When things are tough, I usually curl up and lose myself in a book. I burrow under a blanket with tea, hot chocolate, or wine by my side. I let the characters take my problems away. The Princess Bride is one of my favorite books to curl up with. I can read it over and over again. As the weather turns chillier and the blanket comes out (along with this book!), I heat up a glass of hot chocolate and get ready to spend a long afternoon on the couch. The hot chocolate recipe is a new favorite recipe of mine. I’ve given it as a gift, but not going to lie, I kept lots for myself.

One of my favorite food blogs is Everyday Annie (previously Annie’s Eats). It’s the first blog I check in the morning; it’s the first blog I check for recipe ideas. Annie is a full-time doctor, wife and mother. Every time I read her blog, I’m amazed at how much she has accomplished.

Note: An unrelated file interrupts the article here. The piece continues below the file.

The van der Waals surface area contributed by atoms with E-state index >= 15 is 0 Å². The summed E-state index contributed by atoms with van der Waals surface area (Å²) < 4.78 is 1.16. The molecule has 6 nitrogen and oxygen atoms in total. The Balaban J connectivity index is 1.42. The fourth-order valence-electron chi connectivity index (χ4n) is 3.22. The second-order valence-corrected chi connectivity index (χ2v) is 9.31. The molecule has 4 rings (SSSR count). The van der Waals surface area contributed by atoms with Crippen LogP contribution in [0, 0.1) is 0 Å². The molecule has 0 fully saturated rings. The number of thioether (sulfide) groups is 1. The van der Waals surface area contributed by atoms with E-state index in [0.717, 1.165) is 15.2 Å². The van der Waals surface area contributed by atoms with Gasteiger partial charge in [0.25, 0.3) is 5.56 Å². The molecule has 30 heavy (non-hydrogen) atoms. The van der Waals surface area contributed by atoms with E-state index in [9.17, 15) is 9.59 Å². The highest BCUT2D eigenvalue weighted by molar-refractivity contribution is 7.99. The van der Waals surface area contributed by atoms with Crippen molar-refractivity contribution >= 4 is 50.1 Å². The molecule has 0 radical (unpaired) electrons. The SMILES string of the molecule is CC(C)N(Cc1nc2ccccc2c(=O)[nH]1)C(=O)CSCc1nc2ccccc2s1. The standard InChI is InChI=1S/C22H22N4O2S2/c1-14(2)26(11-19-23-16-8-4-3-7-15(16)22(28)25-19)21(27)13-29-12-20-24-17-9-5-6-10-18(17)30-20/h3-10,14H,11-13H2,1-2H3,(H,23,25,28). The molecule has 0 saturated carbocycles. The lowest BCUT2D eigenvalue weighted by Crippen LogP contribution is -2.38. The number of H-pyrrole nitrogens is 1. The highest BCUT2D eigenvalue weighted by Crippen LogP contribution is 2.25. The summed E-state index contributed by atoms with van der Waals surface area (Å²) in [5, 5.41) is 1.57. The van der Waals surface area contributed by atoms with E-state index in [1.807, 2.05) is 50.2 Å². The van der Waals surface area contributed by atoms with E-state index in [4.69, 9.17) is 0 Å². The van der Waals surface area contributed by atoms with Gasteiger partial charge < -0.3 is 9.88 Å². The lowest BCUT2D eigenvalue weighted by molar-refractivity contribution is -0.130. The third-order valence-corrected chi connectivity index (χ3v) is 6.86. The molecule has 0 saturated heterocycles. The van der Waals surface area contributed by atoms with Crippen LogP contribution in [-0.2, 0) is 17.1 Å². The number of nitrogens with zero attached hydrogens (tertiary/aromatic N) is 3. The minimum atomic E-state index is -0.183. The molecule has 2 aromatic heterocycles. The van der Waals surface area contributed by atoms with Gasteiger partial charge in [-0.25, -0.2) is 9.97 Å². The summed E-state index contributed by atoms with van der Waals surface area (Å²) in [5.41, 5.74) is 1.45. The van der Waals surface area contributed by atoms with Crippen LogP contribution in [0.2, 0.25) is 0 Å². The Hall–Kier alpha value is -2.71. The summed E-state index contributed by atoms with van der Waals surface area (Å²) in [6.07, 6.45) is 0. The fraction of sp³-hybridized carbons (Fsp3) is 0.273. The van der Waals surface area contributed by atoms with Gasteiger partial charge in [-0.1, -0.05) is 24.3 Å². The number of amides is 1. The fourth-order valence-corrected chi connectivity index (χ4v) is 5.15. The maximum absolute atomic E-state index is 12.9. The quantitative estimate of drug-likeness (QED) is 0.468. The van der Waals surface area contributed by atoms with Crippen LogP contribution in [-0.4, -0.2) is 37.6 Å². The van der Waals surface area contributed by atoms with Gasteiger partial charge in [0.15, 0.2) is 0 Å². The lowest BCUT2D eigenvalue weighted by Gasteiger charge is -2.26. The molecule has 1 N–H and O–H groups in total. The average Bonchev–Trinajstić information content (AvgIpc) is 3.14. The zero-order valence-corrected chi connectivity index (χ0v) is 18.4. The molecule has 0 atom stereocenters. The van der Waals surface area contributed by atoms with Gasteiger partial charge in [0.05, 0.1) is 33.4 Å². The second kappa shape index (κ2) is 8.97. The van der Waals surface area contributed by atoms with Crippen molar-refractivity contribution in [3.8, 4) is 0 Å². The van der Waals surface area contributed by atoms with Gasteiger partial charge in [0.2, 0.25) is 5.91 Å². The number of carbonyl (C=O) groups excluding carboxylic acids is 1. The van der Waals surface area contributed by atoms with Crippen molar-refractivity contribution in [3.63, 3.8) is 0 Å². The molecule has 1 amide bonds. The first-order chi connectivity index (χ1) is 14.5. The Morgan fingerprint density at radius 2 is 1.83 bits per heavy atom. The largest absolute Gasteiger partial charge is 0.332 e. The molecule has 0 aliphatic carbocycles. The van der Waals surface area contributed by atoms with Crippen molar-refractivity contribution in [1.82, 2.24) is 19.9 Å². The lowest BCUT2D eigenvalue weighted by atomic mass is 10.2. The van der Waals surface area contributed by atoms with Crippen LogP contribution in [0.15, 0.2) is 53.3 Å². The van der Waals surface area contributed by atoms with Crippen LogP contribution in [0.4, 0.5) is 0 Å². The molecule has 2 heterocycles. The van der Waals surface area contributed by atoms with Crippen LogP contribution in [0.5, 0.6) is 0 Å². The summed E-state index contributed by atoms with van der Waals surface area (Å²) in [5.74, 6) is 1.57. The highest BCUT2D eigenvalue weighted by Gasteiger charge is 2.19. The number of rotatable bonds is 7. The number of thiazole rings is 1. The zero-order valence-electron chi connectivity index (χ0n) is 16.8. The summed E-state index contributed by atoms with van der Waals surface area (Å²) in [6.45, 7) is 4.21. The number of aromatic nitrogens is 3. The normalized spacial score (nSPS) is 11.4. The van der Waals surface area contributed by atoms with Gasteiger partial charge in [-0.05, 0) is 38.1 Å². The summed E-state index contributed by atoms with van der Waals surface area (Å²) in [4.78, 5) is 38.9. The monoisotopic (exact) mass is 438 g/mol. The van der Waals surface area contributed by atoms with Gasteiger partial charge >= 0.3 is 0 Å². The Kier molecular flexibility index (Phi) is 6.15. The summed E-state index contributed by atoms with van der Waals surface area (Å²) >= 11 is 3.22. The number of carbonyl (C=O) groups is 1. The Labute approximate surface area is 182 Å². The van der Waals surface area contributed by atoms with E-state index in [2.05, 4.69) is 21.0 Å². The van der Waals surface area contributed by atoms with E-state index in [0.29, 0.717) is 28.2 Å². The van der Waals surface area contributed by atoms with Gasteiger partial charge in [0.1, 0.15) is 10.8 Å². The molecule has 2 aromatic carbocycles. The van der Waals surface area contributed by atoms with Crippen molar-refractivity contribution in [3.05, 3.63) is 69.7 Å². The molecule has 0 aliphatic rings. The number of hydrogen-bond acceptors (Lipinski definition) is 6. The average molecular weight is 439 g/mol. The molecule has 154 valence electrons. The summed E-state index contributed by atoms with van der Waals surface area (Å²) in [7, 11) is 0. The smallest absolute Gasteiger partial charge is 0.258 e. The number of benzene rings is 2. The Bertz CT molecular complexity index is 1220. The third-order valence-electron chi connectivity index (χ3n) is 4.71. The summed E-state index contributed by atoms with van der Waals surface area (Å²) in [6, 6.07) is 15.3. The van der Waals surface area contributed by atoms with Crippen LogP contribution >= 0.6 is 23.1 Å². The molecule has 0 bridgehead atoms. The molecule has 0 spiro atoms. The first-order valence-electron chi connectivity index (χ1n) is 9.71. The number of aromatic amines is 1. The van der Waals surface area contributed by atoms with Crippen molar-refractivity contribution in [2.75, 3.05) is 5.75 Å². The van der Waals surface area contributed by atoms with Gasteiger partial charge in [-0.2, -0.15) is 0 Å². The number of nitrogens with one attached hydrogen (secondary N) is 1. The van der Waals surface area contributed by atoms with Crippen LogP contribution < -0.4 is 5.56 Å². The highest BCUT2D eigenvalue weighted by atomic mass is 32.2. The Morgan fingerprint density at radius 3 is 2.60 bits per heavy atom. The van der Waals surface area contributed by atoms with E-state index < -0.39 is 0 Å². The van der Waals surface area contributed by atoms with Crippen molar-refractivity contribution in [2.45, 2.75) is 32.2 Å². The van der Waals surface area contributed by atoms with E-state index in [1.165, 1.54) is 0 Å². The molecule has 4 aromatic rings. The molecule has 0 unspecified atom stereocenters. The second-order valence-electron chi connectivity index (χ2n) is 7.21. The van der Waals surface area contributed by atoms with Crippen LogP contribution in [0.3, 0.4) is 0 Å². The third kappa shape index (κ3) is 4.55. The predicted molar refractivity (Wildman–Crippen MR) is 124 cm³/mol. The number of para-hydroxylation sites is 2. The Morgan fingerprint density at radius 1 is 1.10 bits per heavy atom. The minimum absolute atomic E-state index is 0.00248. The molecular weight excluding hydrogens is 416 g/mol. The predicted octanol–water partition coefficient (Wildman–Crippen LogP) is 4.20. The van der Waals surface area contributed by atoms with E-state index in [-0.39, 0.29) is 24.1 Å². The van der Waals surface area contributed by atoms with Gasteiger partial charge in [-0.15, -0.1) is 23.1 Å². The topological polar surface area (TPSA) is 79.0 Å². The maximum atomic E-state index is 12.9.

Last week, on Thanksgiving day, Annie’s father passed away unexpectedly. As I was blessed with a wonderful day with my parents, in-laws, and siblings, Annie was grieving. Tears come to my eyes as I try to imagine what she must be going through. Annie, I’ve never met you, and you probably don’t follow my blog. But this post is dedicated to you and your family. My thoughts and prayers are with you.

The Princess Bride

By William Goldman

The Princess Bride is a classic. You know the movie? Well, the book is even better.

A father reads aloud to his his sick 10-year old son a story by S. Morgenstern. The story that has everything in it: “Fencing. Fighting. Torture, Poison. True love. Hate. Revenge. Giants. Hunters. Bad men. Good men. Beasts of all natures and descriptions. Pain. Death. Brave men. Coward men. Strongest men. Chases. Escapes. Lies. Truths. Passions. Miracles.” (p 9-10) Years later, Goldman gives the book to his own son for his tenth birthday and goes on to discover that S. Morgenstern’s story is not what he thought it was. Goldman discovers that his father only read him the “good parts.” This book is Goldman’s 1973 adaption of S. Morgenstern’s tale, leaving out the boring family genealogies and pages upon pages of descriptions where nothing happens.